At #OSH12, Cessna confirms they are “considering” a new, smaller single-engine turboprop2:01 PM
By Dan Pimentel,
Airplanista Blog Editor
As a pilot who loves the Pilatus PC-12 and TBM 850, I have waited patiently as the major airframe makers came up with a small version of these incredible and efficient airplanes. They are very nice ships, but far too expensive to buy, fly and insure for the average GA pilot. But what IF you could downsize the PC-12’s legendary performance to meet the needs of typical GA pilots while cutting the buy-in by 66 percent or more?
I have always hoped someone like Cessna or Cirrus would develop a machine in between the Columbia/Cirrus piston market and the Mustang/Phenom 100 light jet market that was not a pure jet, but something else, something new - delivering the dependability of a turbine engine coupled with the performance of turboprop power.
And now, it appears Cessna is looking down that road:
In a call to Airplanista today, Woodward identified the photo in this post (found on Facebook yesterday) as one from their Airventure tent showing a model of a “proof of concept” design of a smaller single-engine turboprop. Woodward said, “This single-engine turboprop design is absolutely just a proof of concept at this point, it is not a GO by any means. We are just trying to introduce the concept to our customers, get their feedback, and have them help us build our case for moving this project forward. Before considering this airplane, we want to make sure it’s right in our customer’s mind.”While the end result of this feedback will be a moving target, Woodward confirmed a few preliminary specifications, all of which can change should this airplane ever go into production. The model would be of composite construction with six standard seats and an option for a seventh seat and as a pressurized airplane, could realize a 25,000’ ceiling.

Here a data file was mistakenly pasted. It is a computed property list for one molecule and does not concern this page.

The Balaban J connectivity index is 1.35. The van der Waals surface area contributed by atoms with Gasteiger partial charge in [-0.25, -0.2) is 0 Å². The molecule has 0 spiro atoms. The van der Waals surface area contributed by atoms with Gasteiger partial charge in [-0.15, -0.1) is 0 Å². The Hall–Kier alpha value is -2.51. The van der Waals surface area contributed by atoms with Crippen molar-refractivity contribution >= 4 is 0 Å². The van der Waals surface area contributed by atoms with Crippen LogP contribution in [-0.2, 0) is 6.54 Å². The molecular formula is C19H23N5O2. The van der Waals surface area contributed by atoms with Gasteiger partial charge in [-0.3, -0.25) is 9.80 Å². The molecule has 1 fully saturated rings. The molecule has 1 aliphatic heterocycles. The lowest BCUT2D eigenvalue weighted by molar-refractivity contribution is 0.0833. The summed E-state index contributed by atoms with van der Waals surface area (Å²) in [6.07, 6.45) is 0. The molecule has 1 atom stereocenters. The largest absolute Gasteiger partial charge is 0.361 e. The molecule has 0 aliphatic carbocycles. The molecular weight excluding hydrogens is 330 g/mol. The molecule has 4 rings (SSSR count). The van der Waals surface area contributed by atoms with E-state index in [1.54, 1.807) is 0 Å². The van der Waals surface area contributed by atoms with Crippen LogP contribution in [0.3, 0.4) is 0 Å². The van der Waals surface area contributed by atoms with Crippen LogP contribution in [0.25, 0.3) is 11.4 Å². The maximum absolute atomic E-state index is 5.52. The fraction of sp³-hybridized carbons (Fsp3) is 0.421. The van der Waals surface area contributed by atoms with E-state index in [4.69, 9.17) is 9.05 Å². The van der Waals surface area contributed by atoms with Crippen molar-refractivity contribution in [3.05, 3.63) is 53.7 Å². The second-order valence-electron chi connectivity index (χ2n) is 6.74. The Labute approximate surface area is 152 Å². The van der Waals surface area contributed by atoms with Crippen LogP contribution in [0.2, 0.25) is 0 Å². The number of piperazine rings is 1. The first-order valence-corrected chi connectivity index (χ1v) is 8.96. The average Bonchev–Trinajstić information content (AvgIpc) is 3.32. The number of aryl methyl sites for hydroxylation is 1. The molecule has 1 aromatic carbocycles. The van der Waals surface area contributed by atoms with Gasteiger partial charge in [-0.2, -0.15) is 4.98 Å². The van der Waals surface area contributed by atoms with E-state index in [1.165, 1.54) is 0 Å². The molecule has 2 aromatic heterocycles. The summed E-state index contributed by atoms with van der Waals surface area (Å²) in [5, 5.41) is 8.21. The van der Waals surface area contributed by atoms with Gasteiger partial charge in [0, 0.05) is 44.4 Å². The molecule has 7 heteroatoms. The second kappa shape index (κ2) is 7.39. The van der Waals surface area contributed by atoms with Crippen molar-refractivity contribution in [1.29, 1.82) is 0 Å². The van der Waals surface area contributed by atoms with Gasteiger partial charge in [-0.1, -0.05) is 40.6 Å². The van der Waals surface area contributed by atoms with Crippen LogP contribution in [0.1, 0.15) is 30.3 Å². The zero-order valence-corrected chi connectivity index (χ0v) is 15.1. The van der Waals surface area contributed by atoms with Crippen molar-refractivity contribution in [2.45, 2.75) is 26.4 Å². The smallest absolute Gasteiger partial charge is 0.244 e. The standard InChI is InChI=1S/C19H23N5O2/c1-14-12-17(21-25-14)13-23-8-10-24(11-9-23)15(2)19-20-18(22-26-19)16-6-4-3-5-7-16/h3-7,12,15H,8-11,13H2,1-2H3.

Cessna has a mock-up of the project’s fuselage and cockpit with seating for four in their tent at Airventure so customers can sit down, think about the concept, and then be asked survey questions by Cessna staff using iPads.
While nowhere near a done deal, this public movement by Cessna to acknowledge they are in fact considering this airplane design is huge news for the GA community. Coupled with their 2012 announcement of the Turbo 182 NXT which burns Jet-A, it signals to the sector that Cessna is serious about moving at least partially away from 100LL avgas. As a proven leader in the industry, watch now as other makers start looking for ways to add Jet-A power to their lines (hello Duluth?)
Airplanista urges anyone at EAA Airventure to stop over at the Cessna tent and sit in this concept mock-up to have your brain picked by Cessna about this highly innovative possible new GA machine. How often do we all get to be part of the design process for such a groundbreaking development in aviation? This is your chance…
Jump on it. Cessna tent, mock-up, go there. Now.